As Kahlil Gibran taught us, the child’s soul dwells in the house of tomorrow, which we cannot visit, not even in our dreams.
The child within us is our evolutionary spirit, which is childlike in its innocence, yet ventures beyond the known, fully adult self.
The notion of an inner child who never grows up, requiring the enduring parenting of the adult ego, is a recipe for stunted growth and entitlement. The ultimate goal of all parenting is to launch the child into their own house of tomorrow, as we obey the rite of passage to release their arrow.
The inner child’s role in the adult personality is to follow its bliss with curiosity and innocence. These are the treasures mirrored by young children at play, fully alive to the creative imagination, open to interaction with the subtle energies present in the world, unsullied by the constricting veils of the real world.
Of course, there is the work of resolving traumatic psychological complexes, unprocessed fragments of self that split off in childhood, that require the adult ego to discover and reintegrate into the wholeness of the adult personality.
Ultimately, this inner work restores true innocence to the adult self, the work that Jesus Christ suggested was essential to enter the Kingdom of Heaven.
In psychological terms, one must fully recapitulate all of one’s life experiences to achieve full individuation, the wholeness and fulfillment of one’s life.
Fragments of experience that remain triggers, or unneutralized emotional experiences overshadow the open road of innocence and instead become one’s fate, or necessary next stop in this life.
Of course, all children require the support and boundaries of adults on their road to maturity. But the goal is always to prepare them for their independent launch, not to keep them forever children, however well adjusted. So is it with working with our inner child.
The inner child’s gift to adulthood is its insistence on taking the road less travelled, because Spirit is intent upon infinite exploration beyond the nursery.
Let’s not confuse the childlike behaviors, or excesses, we engage in with the inner child. The ego must assume responsibility for all its choices, whatever their etiology.
For the ego to mature into its own innocence, it must be willing to take the hero’s journey to retrieve its soul, all of its parts that were lost in its trials of Earthly life.
A journey of recapitulation transmutes one’s life energy into that of a magical being, fully alive, fully in awe, ever-loving, ever-venturing. That’s the true role of the inner child in the human personality: innocence restored.
Perhaps the most Herculean task that we all face is for our Soul to have to fit itself into the helplessness of a human infant’s body, completely dependent upon the kindness of others to usher it into a human life and support it to maturity.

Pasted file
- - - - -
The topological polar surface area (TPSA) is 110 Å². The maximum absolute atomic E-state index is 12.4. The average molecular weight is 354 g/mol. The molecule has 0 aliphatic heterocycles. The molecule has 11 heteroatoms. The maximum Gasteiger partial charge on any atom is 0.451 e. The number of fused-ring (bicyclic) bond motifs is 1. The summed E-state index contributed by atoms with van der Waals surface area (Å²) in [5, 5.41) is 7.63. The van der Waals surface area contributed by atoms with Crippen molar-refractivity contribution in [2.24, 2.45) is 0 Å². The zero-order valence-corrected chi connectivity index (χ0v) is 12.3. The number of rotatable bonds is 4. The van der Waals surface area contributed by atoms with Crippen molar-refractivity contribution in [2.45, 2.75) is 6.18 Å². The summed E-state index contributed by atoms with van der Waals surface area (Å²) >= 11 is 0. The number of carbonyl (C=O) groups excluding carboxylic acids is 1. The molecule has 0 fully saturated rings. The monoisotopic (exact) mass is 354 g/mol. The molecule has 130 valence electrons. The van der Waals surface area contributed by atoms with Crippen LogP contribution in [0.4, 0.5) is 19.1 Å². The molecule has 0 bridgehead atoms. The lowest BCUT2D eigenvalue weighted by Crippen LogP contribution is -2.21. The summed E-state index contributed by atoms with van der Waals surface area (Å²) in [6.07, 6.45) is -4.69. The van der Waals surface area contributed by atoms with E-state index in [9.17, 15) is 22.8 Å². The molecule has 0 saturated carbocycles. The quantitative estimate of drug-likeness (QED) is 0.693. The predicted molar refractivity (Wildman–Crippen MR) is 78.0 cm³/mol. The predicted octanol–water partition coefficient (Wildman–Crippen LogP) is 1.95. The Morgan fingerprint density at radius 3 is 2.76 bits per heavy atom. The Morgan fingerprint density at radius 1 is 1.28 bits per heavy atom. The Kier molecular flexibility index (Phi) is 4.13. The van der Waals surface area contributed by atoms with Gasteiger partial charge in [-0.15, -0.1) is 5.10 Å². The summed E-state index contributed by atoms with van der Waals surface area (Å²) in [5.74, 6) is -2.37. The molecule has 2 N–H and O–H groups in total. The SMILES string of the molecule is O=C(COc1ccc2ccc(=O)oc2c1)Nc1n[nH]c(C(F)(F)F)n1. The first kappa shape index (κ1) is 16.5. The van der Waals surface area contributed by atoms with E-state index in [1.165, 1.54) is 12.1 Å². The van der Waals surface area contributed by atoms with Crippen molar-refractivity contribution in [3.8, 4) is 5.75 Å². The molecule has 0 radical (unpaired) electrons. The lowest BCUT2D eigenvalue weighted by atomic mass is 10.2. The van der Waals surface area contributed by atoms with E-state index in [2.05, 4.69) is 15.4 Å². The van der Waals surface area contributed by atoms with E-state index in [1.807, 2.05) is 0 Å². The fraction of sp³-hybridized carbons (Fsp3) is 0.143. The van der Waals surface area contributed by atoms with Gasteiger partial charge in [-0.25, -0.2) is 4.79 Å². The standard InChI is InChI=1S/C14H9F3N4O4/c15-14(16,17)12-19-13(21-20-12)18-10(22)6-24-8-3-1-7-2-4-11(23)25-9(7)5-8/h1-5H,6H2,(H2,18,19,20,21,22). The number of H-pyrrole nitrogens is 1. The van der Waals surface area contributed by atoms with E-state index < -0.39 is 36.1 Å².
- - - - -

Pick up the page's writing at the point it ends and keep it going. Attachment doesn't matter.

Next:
Stan Grof, with his extensive research into the perinatal stages of birth and the accompanying impact of primal birth trauma, has extended our knowledge of the Soul’s consciousness of itself as it evolves through all stages of gestation.
Back further still are the Soul’s prior lives and identities, which the Soul is required to temporarily forget in order to create the blank slate needed to authentically engage in the purity of a totally new, unfettered human life. Knowledge of one’s infinite life would completely minimize the impact of any suffering in this life, undermining the very reason the Soul chose to enter into the life it is in. Earth School’s working axiom is simple: no pain, no gain.
The postnatal stages of development are archetypally governed by what are called object relationships with significant others, essentially our parents or first caregivers, to reach the necessary milestones of physical and ego autonomy. What we call ego is actually a part of the Soul, wiped clean of its eternal history, capable of growing into a mature adult; ego is the center of the Soul’s identity in this life.
In truth, what we call the inner child is actually the ego itself, a lost soul separated from its true parentage, forced to grow and learn how to navigate this mysterious world it was adopted into. How does one not feel sorry for this lost soul? Even great Master teachers in infinity have a soft spot for the plight of the innocent infant ego. However loving or unloving its adoptive world may be, it will never truly be home.
How does ego not fall prey to self-pity? No matter how much it inflates or deflates itself, at its core, ego feels itself as an abandoned child, disempowered of its divine heritage, inadequate to the task it unknowingly tasked itself with. This pervasive and inescapable self-pity might be tucked away in the ego’s guiding attitude of perfectionism, but even here it sneakily binds one’s attention and emotion through projecting itself upon the sad state of victimized others.
The shamans of ancient Mexico pierced this true reality of human suffering. They understood that the majority of human energy is spent on self-pity. To unclip one’s wings and fly to true freedom one needs a ruthless awakening to this hostage state. They called this great accomplishment, arriving at the place of no pity.